PEORIA Gallons of soda was flying through the air at the Insane Clown Posse concert Sunday night, but little other mayhem occurred.
"I've never seen so much soda," said Peoria County State's Attorney Kevin Lyons, who was standing outside the Civic Center. "Hundreds of them. They grab them and puncture them and shake them up and spray them in the crowd."
No arrests were made and no fights occurred Sunday, Police Chief John Stenson said. On Saturday, through, at least seven people were arrested as police used pepper spray to disburse a group between 400 and 500 ICP fans who had surrounded officers.
In an attempt to prevent vandalism, Civic Center staff carted away metal picnic tables and chairs outside the facility.
"Other than it being a posse, they appear to be appropriately named," Lyons said. "So far, so good."
Earlier Sunday the Juggalos the ICP fans and the police were out in force, but no one, except Civic Center officials, was predicting a peaceful end to the evening.
Police in riot gear gathered at Jefferson Avenue and Fulton Street, sitting in lawn chairs while they waited. There was a county bus to hold prisoners, and the fire department moved two extra fire trucks to Central House to handle anticipated injuries. The American Red Cross brought water.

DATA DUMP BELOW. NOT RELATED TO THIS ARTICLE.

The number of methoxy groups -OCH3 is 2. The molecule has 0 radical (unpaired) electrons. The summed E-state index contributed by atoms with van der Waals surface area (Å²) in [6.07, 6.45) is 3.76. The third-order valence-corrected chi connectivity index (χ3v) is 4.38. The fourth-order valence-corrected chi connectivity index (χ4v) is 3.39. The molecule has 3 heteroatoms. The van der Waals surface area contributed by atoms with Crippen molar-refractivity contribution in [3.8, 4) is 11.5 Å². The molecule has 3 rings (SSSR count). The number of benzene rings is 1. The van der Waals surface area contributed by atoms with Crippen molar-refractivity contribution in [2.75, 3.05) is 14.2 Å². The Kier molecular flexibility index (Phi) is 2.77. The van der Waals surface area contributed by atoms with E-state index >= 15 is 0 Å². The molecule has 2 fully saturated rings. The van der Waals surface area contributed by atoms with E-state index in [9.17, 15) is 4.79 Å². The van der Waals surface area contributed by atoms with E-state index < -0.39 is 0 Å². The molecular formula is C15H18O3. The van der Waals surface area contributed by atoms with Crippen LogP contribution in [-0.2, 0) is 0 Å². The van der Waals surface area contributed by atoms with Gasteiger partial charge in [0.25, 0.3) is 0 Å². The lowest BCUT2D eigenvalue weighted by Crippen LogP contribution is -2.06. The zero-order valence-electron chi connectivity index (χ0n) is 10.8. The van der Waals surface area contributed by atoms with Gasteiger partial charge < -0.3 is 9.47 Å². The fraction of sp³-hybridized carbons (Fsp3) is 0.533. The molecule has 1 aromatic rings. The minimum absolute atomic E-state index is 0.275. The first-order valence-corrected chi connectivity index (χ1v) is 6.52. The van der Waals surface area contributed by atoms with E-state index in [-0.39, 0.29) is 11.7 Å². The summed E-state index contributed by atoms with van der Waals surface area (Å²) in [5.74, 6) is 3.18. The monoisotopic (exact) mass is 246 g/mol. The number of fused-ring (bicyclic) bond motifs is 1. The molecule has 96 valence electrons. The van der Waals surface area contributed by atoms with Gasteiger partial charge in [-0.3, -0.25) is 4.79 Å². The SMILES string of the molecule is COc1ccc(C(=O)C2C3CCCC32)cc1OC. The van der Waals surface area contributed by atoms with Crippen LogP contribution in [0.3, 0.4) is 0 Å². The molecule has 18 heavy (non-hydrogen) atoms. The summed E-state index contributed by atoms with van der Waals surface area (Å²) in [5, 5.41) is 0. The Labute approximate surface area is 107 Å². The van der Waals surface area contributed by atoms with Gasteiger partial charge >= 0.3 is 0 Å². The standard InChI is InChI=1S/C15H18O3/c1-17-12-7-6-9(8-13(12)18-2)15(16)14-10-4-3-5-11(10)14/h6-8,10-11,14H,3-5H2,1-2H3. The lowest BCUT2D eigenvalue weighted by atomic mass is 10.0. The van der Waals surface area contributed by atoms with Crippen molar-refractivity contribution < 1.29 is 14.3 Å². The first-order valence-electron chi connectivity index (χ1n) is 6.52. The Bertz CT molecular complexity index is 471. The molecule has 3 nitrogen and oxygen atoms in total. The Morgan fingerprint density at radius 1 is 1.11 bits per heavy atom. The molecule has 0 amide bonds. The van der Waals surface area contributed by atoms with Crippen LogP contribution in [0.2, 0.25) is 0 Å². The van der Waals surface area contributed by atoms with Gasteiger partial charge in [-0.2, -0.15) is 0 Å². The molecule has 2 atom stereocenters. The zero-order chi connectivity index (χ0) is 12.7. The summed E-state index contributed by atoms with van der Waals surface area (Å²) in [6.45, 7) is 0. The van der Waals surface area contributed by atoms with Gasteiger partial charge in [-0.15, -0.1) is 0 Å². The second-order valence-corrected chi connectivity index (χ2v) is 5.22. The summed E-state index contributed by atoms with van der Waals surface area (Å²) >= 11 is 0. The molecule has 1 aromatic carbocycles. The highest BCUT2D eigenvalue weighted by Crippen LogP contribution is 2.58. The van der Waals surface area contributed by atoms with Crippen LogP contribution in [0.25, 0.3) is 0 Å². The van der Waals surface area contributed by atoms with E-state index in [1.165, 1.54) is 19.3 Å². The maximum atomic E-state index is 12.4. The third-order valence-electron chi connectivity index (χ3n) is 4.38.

"I'd say the majority of the kids are just here to have a good time and enjoy the music, but 5 or 10 percent want to do something more than that," said Lt. Charles Hurt, the head of the police Special Response Team. "We're a react team. If something happens that the officers can't handle, we'll go in and react."
Outside the Civic Center, Ross Perin, 15, of Columbus, Ohio, said he and others expected to rush the stage.
"It's going to take them days to clean up this place and this town," Perin said. "What can they expect? With the money we brought to this town they can't complain. If they jusrt let us come in and do what we wanted and leave, everything would go a lot easier."
Andy Gossett, 21, of Covington, Ky., predicted mayhem at area hotels, too.
"As soon as this is over, everybody is going to mob all the hotels," Gossett said.
Traditionally, the band invites fans up on stage with them at the end of their shows, as Faygo soda is sprayed everywhere.
At last year's Gathering in Toledo, though, fans rushed the stage early, bringing the concert to an early hault and ultimately leading to dozens of arrests and thousands of dollars in damage. Some Juggalos were unhappy this weekend about a ticket policy that would only allow a third of the fans onto the floor of the arena. Civic Center management said Sunday afternoon that they'd stop the show if fans rushed the stage. That wasn't necessary, no one rushed the stage.
The riot Saturday afternoon began after police arrested Allison Jung, 20, of Forrest Park, Ohio, who was baring her breasts. Her boyfriend intervened, and ICP fans trapped officers who had arrested the pair in the Civic Center's business office.